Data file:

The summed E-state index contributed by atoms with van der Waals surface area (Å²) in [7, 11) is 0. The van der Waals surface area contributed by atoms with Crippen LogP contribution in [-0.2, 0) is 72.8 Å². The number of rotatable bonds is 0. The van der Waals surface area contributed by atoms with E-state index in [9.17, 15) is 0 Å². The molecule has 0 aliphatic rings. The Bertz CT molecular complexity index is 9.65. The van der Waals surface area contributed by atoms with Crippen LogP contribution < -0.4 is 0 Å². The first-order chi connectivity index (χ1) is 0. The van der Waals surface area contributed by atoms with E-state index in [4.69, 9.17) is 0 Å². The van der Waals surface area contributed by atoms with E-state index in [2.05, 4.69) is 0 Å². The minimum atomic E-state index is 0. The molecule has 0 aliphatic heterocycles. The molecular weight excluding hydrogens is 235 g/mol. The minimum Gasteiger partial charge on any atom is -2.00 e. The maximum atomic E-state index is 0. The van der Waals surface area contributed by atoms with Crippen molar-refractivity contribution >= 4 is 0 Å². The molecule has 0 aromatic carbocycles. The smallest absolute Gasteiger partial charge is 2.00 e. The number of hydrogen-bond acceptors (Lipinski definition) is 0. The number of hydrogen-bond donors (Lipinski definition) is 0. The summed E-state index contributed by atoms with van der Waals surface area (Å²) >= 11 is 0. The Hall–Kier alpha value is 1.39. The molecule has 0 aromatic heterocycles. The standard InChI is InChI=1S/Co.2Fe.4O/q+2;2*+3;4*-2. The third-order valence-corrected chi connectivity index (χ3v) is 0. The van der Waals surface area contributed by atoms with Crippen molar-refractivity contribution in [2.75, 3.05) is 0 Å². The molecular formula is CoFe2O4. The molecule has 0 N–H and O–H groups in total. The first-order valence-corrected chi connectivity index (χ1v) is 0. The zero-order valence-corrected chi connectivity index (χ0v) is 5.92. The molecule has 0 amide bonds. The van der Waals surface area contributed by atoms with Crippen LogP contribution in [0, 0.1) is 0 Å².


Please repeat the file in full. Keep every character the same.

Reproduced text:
The summed E-state index contributed by atoms with van der Waals surface area (Å²) in [7, 11) is 0. The van der Waals surface area contributed by atoms with Crippen LogP contribution in [-0.2, 0) is 72.8 Å². The number of rotatable bonds is 0. The van der Waals surface area contributed by atoms with E-state index in [9.17, 15) is 0 Å². The molecule has 0 aliphatic rings. The Bertz CT molecular complexity index is 9.65. The van der Waals surface area contributed by atoms with Crippen LogP contribution < -0.4 is 0 Å². The first-order chi connectivity index (χ1) is 0. The van der Waals surface area contributed by atoms with E-state index in [4.69, 9.17) is 0 Å². The van der Waals surface area contributed by atoms with E-state index in [2.05, 4.69) is 0 Å². The minimum atomic E-state index is 0. The molecule has 0 aliphatic heterocycles. The molecular weight excluding hydrogens is 235 g/mol. The minimum Gasteiger partial charge on any atom is -2.00 e. The maximum atomic E-state index is 0. The van der Waals surface area contributed by atoms with Crippen molar-refractivity contribution >= 4 is 0 Å². The molecule has 0 aromatic carbocycles. The smallest absolute Gasteiger partial charge is 2.00 e. The number of hydrogen-bond acceptors (Lipinski definition) is 0. The number of hydrogen-bond donors (Lipinski definition) is 0. The summed E-state index contributed by atoms with van der Waals surface area (Å²) >= 11 is 0. The Hall–Kier alpha value is 1.39. The molecule has 0 aromatic heterocycles. The standard InChI is InChI=1S/Co.2Fe.4O/q+2;2*+3;4*-2. The third-order valence-corrected chi connectivity index (χ3v) is 0. The van der Waals surface area contributed by atoms with Crippen molar-refractivity contribution in [2.75, 3.05) is 0 Å². The molecular formula is CoFe2O4. The molecule has 0 N–H and O–H groups in total. The first-order valence-corrected chi connectivity index (χ1v) is 0. The zero-order valence-corrected chi connectivity index (χ0v) is 5.92. The molecule has 0 amide bonds. The van der Waals surface area contributed by atoms with Crippen LogP contribution in [0, 0.1) is 0 Å².